Southern California was rocked by its largest earthquake in two decades on Thursday, a 6.4-magnitude tremblor that caused “substantial damage” at a military facility but otherwise only minor injuries in the sparsely populated area.
The shallow quake, followed by dozens of aftershocks, struck in the Mojave Desert 10 kilometres from the small city of Ridgecrest.
It was felt 260 kilometres away in Los Angeles and even as far afield as Las Vegas in the neighbouring state of Nevada, as the United States celebrated its July 4 Independence Day holiday.
Although the quake in the most populous US state of California revived fears of the “Big One” — a powerful tremor along the San Andreas Fault that could devastate major cities in Southern California — President Donald Trump was quick to reassure that this wasn’t it.
“All seems to be very much under control!” he tweeted two hours after the quake in the Searles Valley of San Bernardino County.
The earthquake was the largest in Southern California since 1999 when a 7.1-magnitude quake struck the Twentynine Palms Marine Corps base, according to The Los Angeles Times.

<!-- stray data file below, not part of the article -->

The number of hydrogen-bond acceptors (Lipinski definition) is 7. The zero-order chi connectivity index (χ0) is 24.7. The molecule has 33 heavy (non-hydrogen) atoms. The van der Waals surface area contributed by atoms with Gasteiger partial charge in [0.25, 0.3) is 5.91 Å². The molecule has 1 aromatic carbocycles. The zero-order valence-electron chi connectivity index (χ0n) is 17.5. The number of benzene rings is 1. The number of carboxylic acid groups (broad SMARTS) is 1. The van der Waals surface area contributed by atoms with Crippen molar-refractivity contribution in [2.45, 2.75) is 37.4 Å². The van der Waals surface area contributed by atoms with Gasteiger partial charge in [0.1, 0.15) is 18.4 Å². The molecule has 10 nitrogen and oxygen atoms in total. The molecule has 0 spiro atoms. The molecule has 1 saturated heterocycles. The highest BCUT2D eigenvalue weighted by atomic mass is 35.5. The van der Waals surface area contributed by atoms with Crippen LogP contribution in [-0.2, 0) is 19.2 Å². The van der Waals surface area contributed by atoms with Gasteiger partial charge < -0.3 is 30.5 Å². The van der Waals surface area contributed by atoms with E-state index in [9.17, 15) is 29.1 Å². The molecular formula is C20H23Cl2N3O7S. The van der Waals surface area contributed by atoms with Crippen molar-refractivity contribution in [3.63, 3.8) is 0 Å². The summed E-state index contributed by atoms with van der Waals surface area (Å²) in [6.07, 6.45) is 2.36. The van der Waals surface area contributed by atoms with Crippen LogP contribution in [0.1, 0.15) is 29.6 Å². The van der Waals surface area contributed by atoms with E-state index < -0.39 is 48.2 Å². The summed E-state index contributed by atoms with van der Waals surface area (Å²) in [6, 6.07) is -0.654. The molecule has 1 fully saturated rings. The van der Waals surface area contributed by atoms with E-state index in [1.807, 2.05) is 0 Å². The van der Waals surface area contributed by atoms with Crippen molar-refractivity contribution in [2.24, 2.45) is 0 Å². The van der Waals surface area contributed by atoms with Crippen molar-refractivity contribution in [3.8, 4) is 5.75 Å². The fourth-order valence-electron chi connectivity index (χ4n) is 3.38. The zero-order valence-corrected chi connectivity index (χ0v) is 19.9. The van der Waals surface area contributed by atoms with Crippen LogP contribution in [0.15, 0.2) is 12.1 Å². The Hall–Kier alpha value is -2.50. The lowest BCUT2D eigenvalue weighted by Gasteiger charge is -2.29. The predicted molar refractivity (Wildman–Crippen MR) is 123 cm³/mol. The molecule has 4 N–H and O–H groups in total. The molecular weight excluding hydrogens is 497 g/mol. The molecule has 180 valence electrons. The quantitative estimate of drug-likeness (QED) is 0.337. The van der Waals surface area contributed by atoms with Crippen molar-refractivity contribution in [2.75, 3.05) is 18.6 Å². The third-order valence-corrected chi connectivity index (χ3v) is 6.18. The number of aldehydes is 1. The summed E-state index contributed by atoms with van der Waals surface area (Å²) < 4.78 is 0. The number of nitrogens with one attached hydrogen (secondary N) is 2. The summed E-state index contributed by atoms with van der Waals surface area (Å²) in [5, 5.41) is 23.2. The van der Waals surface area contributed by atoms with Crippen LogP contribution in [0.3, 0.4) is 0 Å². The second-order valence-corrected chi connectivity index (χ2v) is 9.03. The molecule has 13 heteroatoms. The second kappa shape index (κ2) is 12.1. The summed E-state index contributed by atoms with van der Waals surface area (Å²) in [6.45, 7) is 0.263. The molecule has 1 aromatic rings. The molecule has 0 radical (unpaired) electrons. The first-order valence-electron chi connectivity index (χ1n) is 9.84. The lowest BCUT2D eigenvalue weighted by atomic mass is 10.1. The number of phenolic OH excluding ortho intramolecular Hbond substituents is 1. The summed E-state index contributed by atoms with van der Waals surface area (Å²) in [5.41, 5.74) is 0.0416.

Thursday’s epicentre was in or on the edge of the US Navy’s sprawling desert bomb testing range known as China Lake.
David Witt, the fire chief in Kern County which includes Ridgecrest, reported “minor, minor injuries,” stemming from broken glass and shelves falling down in supermarkets.
He was not able to provide an exact number of casualties.
Peggy Breeden, mayor of Ridgecrest which has a population of 28,000, said the local hospital had been evacuated as a precaution, and she had received reports of a handful of house fires.
Some areas of the city had lost power, while gas had been cut due to ruptured lines, she said.
The San Bernardino County Fire Department said that “buildings and roads have sustained varying degrees of damage.”
This included “buildings with minor cracks, broken water mains, power lines down, rock slides on certain roads.”